Abercrombie Week 2019: No Women’s Room?

We return to Abercrombie Week with a classic Rice tangent: a couple of folks in the comments and a few more in my email asked about the story that Abercrombie was built without any women’s bathrooms. I’ve actually heard this one myself more than once. It resembles the story about the steps into the Chemistry Building being intentionally high enough to keep the early women students out, as they could not make it up the step without raising their skirts above their ankles. It turned out, though, that Chemistry had been built with a large, comfortable women’s room, throwing cold water on the anti-woman theory.

There is not now, though, and there never was any similarly palatial women’s room in Abercrombie. But there always was one. Click on this  original Staub and Rather drawing of the original second floor layout. (I’ll come back to this document later, by the way. Trying to figure out the history of a building that’s been repurposed as much as this one would be impossible without the great architectural drawings that have survived.) Immediately to the left of the large drafting room we find a small women’s toilet and a larger men’s room:

A lot has changed in Abercrombie since 1947 but that bathroom is still there. It’s tiny and not very nice but there is no question that it exists:

Bonus: Fashion advice courtesy of the Undergraduate Lab.

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8 Responses to Abercrombie Week 2019: No Women’s Room?

  1. almadenmike says:

    Does the pictured women’s room door have a different orientation/placement from that on the original drawing?

  2. When I was a student around 1980, the first floor women’s bathroom had obviously been carved out of a much larger men’s room. The bathroom was tiny, the sink even tinier. I am sure it was not ADA compliant – I had a hard time turning around in there on my two feet. I never knew there was a women’s bathroom on the second floor.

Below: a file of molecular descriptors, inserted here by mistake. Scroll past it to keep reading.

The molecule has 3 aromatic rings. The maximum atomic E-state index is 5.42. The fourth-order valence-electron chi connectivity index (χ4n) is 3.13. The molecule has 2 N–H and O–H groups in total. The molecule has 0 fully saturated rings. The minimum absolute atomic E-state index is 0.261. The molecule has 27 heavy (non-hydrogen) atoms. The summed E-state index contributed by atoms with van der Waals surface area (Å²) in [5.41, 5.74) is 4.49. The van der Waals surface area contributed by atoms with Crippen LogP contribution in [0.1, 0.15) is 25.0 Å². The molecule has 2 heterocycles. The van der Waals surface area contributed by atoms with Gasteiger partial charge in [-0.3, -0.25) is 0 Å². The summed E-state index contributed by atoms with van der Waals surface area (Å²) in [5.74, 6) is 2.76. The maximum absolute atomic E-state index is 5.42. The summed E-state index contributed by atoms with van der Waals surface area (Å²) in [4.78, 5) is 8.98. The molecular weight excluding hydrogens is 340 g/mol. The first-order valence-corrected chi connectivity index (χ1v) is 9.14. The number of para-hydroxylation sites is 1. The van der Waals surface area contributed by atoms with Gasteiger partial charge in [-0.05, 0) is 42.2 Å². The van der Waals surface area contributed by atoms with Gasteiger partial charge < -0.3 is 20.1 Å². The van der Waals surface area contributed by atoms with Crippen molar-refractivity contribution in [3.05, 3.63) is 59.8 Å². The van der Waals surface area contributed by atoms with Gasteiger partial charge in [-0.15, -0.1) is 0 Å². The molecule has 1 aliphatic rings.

• Melissa Kean says:

      Yes, that’s exactly right. There were two rooms on the first floor that were originally large men’s locker rooms, meant for faculty rather than students. At some point they were converted into men’s and women’s toilets.

  3. Karen Shelton says:

    Most people are unaware of the second floor women’s restroom. Did you venture in? There is a small red sofa under the window that was put into that room by Jackie Shanks when she was an Assistant Professor here many years ago, because she found the women’s restroom appalling. Nothing is ADA compliant – and one of the many amusing observations in that regard is that there is signage indicating that a handicap facility can be found on the first floor. No handicapped person has seen this sign, to my knowledge, as there isn’t a way for them to reach the second floor in the first place. The men’s room is handicap accessible, as long as you can navigate the stairs to get there.
    BTW, the Undergraduate Lab is relocating to Keck 108 (Chemistry Building) this month. Come check it out on August 21 – open house from 1:30-3:00.

  4. Bill Hudspeth says:

    Hanks older brother was in the Class of 1932. Emmett followed, them Hank and finally his youngest brother, Ruel Hudspeth.

  5. Bill Malloy says:

    “NO open toed shoes” is a reference to safety rather than fashion.

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